104. On Friday, Reed Cordish, a senior Trump adviser on government-to-government and technology initiatives, and close friend of Kushner and Ivanka, resigned.
  105. On Tuesday, Michael Cohen told the NYT he paid $130,000 of hush money to Stephanie Clifford out of his own pocket, saying neither the Trump Organization nor the Trump campaign was a party to the transaction.
  106. On Wednesday, NYT reported Cohen’s payment has raised potential legal questions ranging from breach of contract to ethics violations. Cohen has also been vague on whether he was reimbursed for his payment.
  107. On Thursday, tax documents released by Trump’s Inaugural Committee show the committee spent nearly all of the $107 million it raised. The majority of the funds, $57 million, went to four event-planning companies.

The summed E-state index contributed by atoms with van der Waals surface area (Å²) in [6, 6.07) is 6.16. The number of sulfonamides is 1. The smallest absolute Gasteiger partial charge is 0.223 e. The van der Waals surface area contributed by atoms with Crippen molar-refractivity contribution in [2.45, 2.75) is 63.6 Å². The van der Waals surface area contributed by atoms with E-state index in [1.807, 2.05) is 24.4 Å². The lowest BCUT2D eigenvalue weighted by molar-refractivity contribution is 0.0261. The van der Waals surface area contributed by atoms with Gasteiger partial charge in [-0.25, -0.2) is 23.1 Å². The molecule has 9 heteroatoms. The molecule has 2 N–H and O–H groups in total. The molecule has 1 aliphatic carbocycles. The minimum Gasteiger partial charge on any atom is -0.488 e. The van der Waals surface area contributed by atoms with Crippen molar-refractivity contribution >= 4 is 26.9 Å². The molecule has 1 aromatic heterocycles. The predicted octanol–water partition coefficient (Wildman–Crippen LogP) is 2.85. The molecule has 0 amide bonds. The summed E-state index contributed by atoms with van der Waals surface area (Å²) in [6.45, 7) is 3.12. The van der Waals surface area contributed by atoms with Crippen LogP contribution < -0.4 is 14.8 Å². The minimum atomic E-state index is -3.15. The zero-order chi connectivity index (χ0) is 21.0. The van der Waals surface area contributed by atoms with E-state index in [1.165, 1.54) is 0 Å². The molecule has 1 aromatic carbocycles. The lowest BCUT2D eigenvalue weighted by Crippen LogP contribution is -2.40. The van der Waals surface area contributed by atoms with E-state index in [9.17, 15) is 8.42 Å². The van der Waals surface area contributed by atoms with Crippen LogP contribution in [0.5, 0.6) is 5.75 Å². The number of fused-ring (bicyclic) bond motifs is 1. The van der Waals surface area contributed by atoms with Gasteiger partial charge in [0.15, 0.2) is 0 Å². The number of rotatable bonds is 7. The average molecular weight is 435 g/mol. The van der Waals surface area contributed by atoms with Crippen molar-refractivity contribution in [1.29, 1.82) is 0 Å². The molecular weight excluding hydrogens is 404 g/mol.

108. The largest payment of $25.8 million went to WIS Media Partners, an event-production company formed 45 days before the inauguration, led by Stephanie Winston Wolkoff, a friend and now unpaid adviser to Melania.
  109. On Friday, Ronan Farrow reported on Trump’s nine month affair with Playboy model Karen McDougal starting in 2006, which she memorialized in an eight-page handwritten document provided to The New Yorker.
  110. McDougal was paid $150,000 by American Media, Inc. (AMI), publisher of the National Enquirer, on November 4, 2016 for exclusive rights to her story. David Pecker who owns AMI is a friend of Trump, and never ran her story.